The 8 by 10 of my grandma Lucille
I was asked if I would agree to let our youth ministry host Wednesday evening meetings here at SCL. The case was well made that isolation and loss of contact with friends has a high impact in a negative way with young people. Could we find a way to have them come together to reinforce their faith and their love for one another? Of course, I said yes. But I’m the covid cop here at SCL, the one who has to say we can gather but only in ways that respect the mandates from the archdiocese and the public health officials. So I told Steve our youth minister that I wanted every young person to bring an 8 by 10 photo of someone who is a member of their family who is in the high risk group, your grandma or grandpa, your uncle with diabetes, your aunt with COPD. Bring the photo and every time you felt like blowing off the restrictions, you had to pull it out and say to yourself, I love you, but I love doing what I want more. I hope you get what I was after, not my will or rule was the point, their love was.
When tested with the question what is the greatest commandment Jesus replied: you must love God with your whole heart mind soul and strength, this is the first and greatest commandment and the second is like it, you must love your neighbor as yourself. If you claim the name Christian, this lies at the heart of your commitment, God, self, others determine what you hold dear, what you choose, what you sacrifice for, what you live for.
Can I tell people that their freedoms (Bill of Rights) as citizens of the United States don’t apply because of the virus? Can I tell them I have perfect public policy that will balance the demands of safety and commerce? No I can’t, but as priest and pastor I can tell them this, If Jesus Christ is your model and guide, your savior and source of wisdom, some things and some people come first. None of our cherished rights are absolute, the needs of the vulnerable ask me to curtail my freedoms to choose their safety, their needs before my rights. I’m not demanding anyone to like this, or even agree to it, but I do ask for internal honesty, don’t claim commitment to Christ if you aren’t willing to die to self in order to live it. So wear your mask and keep your distance, for Christ, for the vulnerable, for your grandparents.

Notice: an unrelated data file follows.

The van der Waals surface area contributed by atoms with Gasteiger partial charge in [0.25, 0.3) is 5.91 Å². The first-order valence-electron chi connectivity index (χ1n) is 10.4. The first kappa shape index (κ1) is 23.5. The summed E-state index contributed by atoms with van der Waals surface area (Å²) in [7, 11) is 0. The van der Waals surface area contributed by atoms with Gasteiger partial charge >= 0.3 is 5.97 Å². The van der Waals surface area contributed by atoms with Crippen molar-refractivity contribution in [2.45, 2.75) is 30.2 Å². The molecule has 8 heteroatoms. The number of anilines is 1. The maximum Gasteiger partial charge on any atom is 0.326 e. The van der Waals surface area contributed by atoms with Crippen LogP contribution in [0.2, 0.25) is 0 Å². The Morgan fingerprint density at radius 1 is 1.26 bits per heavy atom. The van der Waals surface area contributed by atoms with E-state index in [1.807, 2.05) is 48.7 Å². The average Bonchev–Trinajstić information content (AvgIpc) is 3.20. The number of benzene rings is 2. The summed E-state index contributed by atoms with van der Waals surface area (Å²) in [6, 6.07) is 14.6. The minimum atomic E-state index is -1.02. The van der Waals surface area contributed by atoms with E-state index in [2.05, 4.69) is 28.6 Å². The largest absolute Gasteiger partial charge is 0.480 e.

Do it at a rally or a protest, for black lives matter or your candidate of choice, choose to be strong and choose to be kind.
Last, as this slow motion nightmare creeps on and on, take some time to learn about what a cruel and horrible death those most vulnerable experience when they die because they can’t breathe (isn’t that prescient) as the virus shuts down their life breath. Learn about the isolation of their last moments, and the terror they experience as well as their loved ones as they die without family bedside. Ask someone who has been there what the scene is as multiple systems fail, with no treatment yet to alleviate, to be the one who tries to offer comfort. Put a face on those you might infect because you are just “done with this” or I don’t believe it is as bad as they say (knowing of course your many years of study of medicine and viral pandemics) or I won’t get that sick. I’m not always the man I profess to be by my faith and my profession, but I am committed to being more and more like Christ, of choosing my freedoms, guided by the two commandments of love. Who knew how demanding it would be to call myself Christian, I didn’t; now I know, what will I choose?